·        I wish that I were more ambitious and could use all of the datasets the LDC provides!
·    I recently started as a new Assistant Professor in an undergraduate college with little access to research funds.  The LDC staff bent over backward to allow me access to the materials I needed without the budget of a research university.
·    Thanks for the good work.
·    Keep on publishing.
·    Timely and competent follow-up from LDC staff regarding any queries or problems
·    I like LDC because they are very professional, very responsive, charge reasonable fees and have very friendly and helpful personnel
·    Researchers in public institutions need organizations like LDC.
·    Happy birthday LDC. Keep up the good work!
·    Congratulations for your hard work, and for sharing tools with the world
·    LDC is a great speech corpus provider for worldwide languages.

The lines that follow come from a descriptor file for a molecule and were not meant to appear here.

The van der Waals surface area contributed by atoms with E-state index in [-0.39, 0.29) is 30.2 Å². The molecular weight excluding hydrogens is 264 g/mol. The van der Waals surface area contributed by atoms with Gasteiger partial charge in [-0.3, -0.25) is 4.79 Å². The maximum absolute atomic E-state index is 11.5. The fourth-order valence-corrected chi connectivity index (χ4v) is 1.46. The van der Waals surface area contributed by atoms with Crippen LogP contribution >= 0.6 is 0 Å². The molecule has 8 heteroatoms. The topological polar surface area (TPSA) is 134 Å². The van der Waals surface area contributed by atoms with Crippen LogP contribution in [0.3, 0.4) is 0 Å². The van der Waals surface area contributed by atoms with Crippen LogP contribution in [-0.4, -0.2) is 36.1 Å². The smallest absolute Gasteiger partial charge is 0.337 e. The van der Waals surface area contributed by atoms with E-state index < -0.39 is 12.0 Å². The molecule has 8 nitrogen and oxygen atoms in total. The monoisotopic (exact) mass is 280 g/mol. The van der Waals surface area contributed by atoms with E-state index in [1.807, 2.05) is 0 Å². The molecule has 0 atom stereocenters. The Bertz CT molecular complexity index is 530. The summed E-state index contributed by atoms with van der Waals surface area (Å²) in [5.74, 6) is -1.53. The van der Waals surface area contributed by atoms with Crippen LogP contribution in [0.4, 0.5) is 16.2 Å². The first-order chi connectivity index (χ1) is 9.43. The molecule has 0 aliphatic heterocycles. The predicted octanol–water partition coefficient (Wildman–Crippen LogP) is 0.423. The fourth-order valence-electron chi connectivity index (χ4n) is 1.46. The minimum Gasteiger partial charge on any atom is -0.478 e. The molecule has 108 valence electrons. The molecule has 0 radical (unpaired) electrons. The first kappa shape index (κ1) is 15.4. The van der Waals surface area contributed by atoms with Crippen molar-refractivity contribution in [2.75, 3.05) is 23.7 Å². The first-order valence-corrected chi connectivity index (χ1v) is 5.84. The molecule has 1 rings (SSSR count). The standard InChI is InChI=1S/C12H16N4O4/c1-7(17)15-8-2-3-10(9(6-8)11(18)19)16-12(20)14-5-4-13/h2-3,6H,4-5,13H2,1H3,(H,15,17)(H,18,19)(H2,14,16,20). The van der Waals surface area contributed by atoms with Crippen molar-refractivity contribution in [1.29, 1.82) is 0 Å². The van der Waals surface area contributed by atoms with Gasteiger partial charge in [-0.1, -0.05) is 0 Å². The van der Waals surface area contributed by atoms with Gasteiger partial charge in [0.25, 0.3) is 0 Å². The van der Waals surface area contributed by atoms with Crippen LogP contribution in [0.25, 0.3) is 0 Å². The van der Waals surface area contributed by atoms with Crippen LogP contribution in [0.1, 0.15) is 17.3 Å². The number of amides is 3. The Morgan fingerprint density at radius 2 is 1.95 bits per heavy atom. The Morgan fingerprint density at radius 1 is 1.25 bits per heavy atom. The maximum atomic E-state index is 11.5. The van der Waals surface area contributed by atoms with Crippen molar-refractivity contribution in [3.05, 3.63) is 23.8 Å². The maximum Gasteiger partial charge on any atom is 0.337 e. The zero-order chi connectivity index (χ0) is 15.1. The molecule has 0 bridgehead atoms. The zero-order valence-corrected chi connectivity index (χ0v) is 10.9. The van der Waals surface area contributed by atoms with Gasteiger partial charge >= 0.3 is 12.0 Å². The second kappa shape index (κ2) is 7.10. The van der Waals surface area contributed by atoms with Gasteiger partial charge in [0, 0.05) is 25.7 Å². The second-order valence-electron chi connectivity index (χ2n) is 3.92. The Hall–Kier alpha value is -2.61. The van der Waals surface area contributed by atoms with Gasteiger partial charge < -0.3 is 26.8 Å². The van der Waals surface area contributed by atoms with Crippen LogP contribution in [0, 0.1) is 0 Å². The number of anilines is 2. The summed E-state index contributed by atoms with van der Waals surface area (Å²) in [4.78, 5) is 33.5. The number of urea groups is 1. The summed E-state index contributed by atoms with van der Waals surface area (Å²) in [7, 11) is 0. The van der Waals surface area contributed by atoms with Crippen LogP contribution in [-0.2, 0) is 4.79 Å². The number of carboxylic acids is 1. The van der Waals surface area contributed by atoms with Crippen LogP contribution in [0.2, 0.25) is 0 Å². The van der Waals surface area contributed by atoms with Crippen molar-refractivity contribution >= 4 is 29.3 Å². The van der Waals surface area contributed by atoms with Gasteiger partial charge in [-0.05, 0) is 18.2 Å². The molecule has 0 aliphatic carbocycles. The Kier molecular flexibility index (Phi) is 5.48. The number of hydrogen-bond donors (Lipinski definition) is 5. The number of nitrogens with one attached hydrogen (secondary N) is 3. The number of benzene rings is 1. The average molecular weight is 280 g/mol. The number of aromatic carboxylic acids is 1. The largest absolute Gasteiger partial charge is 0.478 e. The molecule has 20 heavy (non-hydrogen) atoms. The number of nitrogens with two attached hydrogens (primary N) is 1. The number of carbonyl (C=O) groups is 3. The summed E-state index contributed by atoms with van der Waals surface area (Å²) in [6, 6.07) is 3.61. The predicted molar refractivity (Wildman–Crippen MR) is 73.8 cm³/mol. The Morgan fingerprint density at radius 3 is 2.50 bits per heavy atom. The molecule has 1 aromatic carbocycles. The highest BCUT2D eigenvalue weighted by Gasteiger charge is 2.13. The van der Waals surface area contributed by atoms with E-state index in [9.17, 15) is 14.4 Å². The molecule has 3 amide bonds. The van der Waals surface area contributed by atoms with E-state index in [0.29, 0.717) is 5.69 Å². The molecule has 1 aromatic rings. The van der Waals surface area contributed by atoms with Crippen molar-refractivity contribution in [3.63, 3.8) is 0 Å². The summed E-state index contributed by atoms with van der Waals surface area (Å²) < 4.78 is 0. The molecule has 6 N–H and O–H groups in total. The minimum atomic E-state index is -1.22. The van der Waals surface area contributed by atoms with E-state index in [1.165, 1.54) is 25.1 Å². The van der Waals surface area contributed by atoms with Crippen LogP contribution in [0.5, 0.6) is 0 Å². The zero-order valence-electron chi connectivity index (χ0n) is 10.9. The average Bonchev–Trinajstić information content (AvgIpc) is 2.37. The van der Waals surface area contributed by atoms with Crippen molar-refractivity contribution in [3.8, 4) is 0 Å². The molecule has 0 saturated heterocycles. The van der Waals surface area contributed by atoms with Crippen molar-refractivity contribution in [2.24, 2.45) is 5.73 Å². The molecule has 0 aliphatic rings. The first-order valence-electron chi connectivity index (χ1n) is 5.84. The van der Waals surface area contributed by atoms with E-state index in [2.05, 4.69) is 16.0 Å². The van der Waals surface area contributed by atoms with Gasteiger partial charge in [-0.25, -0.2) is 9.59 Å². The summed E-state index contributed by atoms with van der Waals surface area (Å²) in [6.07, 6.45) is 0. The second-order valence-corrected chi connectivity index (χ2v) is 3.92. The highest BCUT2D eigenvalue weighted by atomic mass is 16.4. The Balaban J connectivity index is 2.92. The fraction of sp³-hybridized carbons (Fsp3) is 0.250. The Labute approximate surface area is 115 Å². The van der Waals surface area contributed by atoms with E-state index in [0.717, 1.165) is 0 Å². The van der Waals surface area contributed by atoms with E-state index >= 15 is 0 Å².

·    LDC is best of breed in providers of high quality curated textual data, including some very large data sets.
·    LDC is a great resource for researchers - keeping up with the times with new databases each year.
·    (Organization name withheld) would like to extend sincere greetings to the LDC and to its great team, and a sincere "THANK YOU" for the wonderful service you have provided. May we celebrate your 100th anniversary!
·    I like LDC because they provide good service at a reasonable price for academic institutions.
·    There's no data like more data, and LDC is where it's at.
·    I like LDC because it relieves us from troublesome negotiations with each provider of language resources.
·    LDC is great. If it were a color, it would be teal (very hip).
·    Blue as the sea because it helps researcher irrigate their research ideas.
·    I would like to consider LDC as watermelon for its skin is green which is the symbol of flourishing life, the pulp is red which is the symbol of hope and success and the black seed is the essence of cohesion. In all, for researchers, LDC is very essential.
·    Fruit: pomegranate, single body, many multiple frutties
·    Description of LDC in 7 words: many corpora of a very high quality
·    Describe LDC in one word: Astronomical